The liberal starting point ends badly: in feelings of loss of humanity; in assumptions of oppression and inequality; and, for some, in a rejection of love and relationships.
A regular reader posted a comment suggesting that the feminist belief in inequality was more than an assumption, as men really are superior:
The inequality of men and women is not an assumption, it's a reality. It's evolved. Unless you are a female spotted hyena, you just have to like it or lump it.
I thought this comment worth responding to at length, as it involves some important issues. I'll say at the outset that I disagree with the idea that men are superior to women. This is not because I hold to a politically correct belief that everyone is equal. Furthermore, I think it's healthy for men to assert themselves confidently in their relationships with women.
So why don't I think men superior? The big issue, I think, is how we judge the quality of people. If we follow modernist ideas, and reject the existence of "transcendent" (i.e. really existing) goods, then the measure of man is power. I will be held to be superior if I prove my dominance by holding power over others. I can achieve dominant status through money, through a professional career and through political power.
If we accept this "proof" of superiority, then I cannot blame feminists for acting the way that they do. It's inevitable that some women will be too proud to accept an inferior status, particularly when they know that they have the ability to prove themselves dominant in careers, money and politics over many men.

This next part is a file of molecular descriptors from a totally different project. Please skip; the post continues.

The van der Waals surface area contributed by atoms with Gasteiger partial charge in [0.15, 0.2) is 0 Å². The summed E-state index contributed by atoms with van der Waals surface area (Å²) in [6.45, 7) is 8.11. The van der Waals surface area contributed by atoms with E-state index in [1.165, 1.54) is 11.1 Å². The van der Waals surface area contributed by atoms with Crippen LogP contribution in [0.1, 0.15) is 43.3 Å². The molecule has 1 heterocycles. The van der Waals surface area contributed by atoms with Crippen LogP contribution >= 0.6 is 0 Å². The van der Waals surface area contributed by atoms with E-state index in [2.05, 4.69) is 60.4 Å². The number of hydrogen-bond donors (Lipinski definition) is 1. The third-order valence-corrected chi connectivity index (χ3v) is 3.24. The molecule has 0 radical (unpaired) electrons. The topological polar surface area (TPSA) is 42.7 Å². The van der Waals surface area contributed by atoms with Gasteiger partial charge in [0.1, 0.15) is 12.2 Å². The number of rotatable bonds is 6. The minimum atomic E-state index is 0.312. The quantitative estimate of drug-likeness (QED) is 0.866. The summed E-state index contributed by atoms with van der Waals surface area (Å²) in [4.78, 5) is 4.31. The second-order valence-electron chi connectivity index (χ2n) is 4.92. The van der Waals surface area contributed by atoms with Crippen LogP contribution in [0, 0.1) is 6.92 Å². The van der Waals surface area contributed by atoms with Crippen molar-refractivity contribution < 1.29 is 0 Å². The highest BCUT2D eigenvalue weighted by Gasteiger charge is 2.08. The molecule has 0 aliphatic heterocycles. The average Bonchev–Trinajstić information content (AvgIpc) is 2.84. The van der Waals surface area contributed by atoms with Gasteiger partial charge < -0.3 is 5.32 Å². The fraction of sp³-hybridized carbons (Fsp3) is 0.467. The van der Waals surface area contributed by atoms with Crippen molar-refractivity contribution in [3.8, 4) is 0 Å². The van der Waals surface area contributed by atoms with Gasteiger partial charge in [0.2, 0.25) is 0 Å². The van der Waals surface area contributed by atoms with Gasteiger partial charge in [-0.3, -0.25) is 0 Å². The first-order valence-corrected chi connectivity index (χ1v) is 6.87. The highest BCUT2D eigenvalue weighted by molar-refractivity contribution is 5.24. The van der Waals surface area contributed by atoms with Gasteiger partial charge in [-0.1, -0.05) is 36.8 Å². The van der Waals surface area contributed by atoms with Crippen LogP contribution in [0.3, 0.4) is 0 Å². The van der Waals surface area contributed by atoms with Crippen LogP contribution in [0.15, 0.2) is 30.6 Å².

It's a pity, though, if women accept such a proof of their own quality. It means that they are forced to compete to prove themselves on traditionally masculine terms; the more feminine side to life will inevitably be neglected.
Which leads to the question: what happens if we accept the existence of transcendent goods, as Western societies traditionally did? We then have an alternative way of judging the quality of people, namely according to how finely they embody some aspect of the good.
Looked at this way, there is a lot to admire in both men and women. Men, at their best, are loyal, courageous, persevering and good-humoured, and their dispassionate intellect serves them well in acting justly and in seeking knowledge. Women, at their best, are warm, vivacious, graceful, beautiful, empathetic, considerate and intuitive. Women, more than men, are often present in the moment for others.
So which constellation of goods is superior? The question makes little sense for two reasons. First, it's difficult to measure in any objective way whether the finer female qualities represent a higher good than the male qualities or vice versa. It might be possible to have a personal preference, but there's no obvious way to prove such a preference to be true.
More importantly, the question of superiority is misconceived because the male and female goods grow out of each other; therefore, if you think of the masculine qualities as being particularly fine, you must recognise that they wouldn't exist without the feminine qualities being strongly present (and vice versa).
If the women of a society no longer embody the higher feminine goods, then it's unlikely that men will be inspired to fully develop their masculine qualities. Similarly, femininity can only flourish when men are moved to create a protected space for it.
So it's not even so much a question of stating that men and women are equal, as this tends to miss the point of what determines our quality as men and women.